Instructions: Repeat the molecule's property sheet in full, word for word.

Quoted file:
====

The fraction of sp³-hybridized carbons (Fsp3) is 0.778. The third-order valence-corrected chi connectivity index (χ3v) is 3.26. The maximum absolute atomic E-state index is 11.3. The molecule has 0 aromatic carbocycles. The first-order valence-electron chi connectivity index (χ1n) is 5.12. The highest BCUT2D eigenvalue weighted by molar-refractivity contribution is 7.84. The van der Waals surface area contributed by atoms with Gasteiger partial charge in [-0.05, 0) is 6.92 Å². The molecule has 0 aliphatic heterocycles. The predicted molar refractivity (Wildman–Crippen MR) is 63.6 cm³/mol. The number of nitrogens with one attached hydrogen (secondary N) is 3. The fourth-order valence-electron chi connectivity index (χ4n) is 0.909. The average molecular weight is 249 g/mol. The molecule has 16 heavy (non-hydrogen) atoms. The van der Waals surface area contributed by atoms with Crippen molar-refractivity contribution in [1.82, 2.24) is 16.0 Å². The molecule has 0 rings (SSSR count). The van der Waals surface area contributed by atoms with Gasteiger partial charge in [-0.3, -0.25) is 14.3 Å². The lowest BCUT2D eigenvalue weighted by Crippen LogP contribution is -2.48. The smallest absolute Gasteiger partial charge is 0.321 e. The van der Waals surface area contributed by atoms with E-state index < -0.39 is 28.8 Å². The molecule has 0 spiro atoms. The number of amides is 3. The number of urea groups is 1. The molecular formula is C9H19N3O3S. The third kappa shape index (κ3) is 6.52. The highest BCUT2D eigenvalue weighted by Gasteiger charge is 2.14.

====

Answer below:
The fraction of sp³-hybridized carbons (Fsp3) is 0.778. The third-order valence-corrected chi connectivity index (χ3v) is 3.26. The maximum absolute atomic E-state index is 11.3. The molecule has 0 aromatic carbocycles. The first-order valence-electron chi connectivity index (χ1n) is 5.12. The highest BCUT2D eigenvalue weighted by molar-refractivity contribution is 7.84. The van der Waals surface area contributed by atoms with Gasteiger partial charge in [-0.05, 0) is 6.92 Å². The molecule has 0 aliphatic heterocycles. The predicted molar refractivity (Wildman–Crippen MR) is 63.6 cm³/mol. The number of nitrogens with one attached hydrogen (secondary N) is 3. The fourth-order valence-electron chi connectivity index (χ4n) is 0.909. The average molecular weight is 249 g/mol. The molecule has 16 heavy (non-hydrogen) atoms. The van der Waals surface area contributed by atoms with Crippen molar-refractivity contribution in [1.82, 2.24) is 16.0 Å². The molecule has 0 rings (SSSR count). The van der Waals surface area contributed by atoms with Gasteiger partial charge in [-0.3, -0.25) is 14.3 Å². The lowest BCUT2D eigenvalue weighted by Crippen LogP contribution is -2.48. The smallest absolute Gasteiger partial charge is 0.321 e. The van der Waals surface area contributed by atoms with E-state index < -0.39 is 28.8 Å². The molecule has 0 spiro atoms. The number of amides is 3. The number of urea groups is 1. The molecular formula is C9H19N3O3S. The third kappa shape index (κ3) is 6.52. The highest BCUT2D eigenvalue weighted by Gasteiger charge is 2.14.